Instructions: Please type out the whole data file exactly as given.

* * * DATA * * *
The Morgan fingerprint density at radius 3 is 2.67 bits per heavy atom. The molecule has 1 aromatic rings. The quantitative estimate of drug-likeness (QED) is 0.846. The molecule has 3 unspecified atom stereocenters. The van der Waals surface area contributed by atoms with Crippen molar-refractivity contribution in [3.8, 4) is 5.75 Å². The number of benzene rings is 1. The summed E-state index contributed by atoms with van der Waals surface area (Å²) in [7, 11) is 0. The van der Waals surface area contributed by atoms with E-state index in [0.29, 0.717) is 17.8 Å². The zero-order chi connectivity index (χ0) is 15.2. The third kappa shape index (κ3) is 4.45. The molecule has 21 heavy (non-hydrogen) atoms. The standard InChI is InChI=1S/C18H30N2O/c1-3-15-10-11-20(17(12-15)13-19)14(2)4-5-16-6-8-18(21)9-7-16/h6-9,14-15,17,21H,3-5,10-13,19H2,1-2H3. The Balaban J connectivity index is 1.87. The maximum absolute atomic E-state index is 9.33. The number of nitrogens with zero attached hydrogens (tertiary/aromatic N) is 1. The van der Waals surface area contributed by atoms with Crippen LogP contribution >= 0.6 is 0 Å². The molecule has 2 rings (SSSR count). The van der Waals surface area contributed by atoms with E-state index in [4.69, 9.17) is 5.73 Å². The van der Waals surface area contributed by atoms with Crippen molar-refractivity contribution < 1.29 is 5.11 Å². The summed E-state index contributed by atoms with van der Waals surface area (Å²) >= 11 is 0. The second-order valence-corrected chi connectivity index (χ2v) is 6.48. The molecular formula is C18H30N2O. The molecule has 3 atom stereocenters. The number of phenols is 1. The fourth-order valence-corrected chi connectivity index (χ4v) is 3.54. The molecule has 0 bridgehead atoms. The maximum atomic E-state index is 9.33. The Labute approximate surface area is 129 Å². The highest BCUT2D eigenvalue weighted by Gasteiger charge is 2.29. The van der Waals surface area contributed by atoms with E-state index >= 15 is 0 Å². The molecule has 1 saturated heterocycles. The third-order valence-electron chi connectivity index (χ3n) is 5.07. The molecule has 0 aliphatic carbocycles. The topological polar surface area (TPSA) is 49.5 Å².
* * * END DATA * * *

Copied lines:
The Morgan fingerprint density at radius 3 is 2.67 bits per heavy atom. The molecule has 1 aromatic rings. The quantitative estimate of drug-likeness (QED) is 0.846. The molecule has 3 unspecified atom stereocenters. The van der Waals surface area contributed by atoms with Crippen molar-refractivity contribution in [3.8, 4) is 5.75 Å². The number of benzene rings is 1. The summed E-state index contributed by atoms with van der Waals surface area (Å²) in [7, 11) is 0. The van der Waals surface area contributed by atoms with E-state index in [0.29, 0.717) is 17.8 Å². The zero-order chi connectivity index (χ0) is 15.2. The third kappa shape index (κ3) is 4.45. The molecule has 21 heavy (non-hydrogen) atoms. The standard InChI is InChI=1S/C18H30N2O/c1-3-15-10-11-20(17(12-15)13-19)14(2)4-5-16-6-8-18(21)9-7-16/h6-9,14-15,17,21H,3-5,10-13,19H2,1-2H3. The Balaban J connectivity index is 1.87. The maximum absolute atomic E-state index is 9.33. The number of nitrogens with zero attached hydrogens (tertiary/aromatic N) is 1. The van der Waals surface area contributed by atoms with Crippen LogP contribution >= 0.6 is 0 Å². The molecule has 2 rings (SSSR count). The van der Waals surface area contributed by atoms with E-state index in [4.69, 9.17) is 5.73 Å². The van der Waals surface area contributed by atoms with Crippen molar-refractivity contribution < 1.29 is 5.11 Å². The summed E-state index contributed by atoms with van der Waals surface area (Å²) >= 11 is 0. The second-order valence-corrected chi connectivity index (χ2v) is 6.48. The molecular formula is C18H30N2O. The molecule has 3 atom stereocenters. The number of phenols is 1. The fourth-order valence-corrected chi connectivity index (χ4v) is 3.54. The molecule has 0 bridgehead atoms. The maximum atomic E-state index is 9.33. The Labute approximate surface area is 129 Å². The highest BCUT2D eigenvalue weighted by Gasteiger charge is 2.29. The van der Waals surface area contributed by atoms with E-state index >= 15 is 0 Å². The molecule has 1 saturated heterocycles. The third-order valence-electron chi connectivity index (χ3n) is 5.07. The molecule has 0 aliphatic carbocycles. The topological polar surface area (TPSA) is 49.5 Å².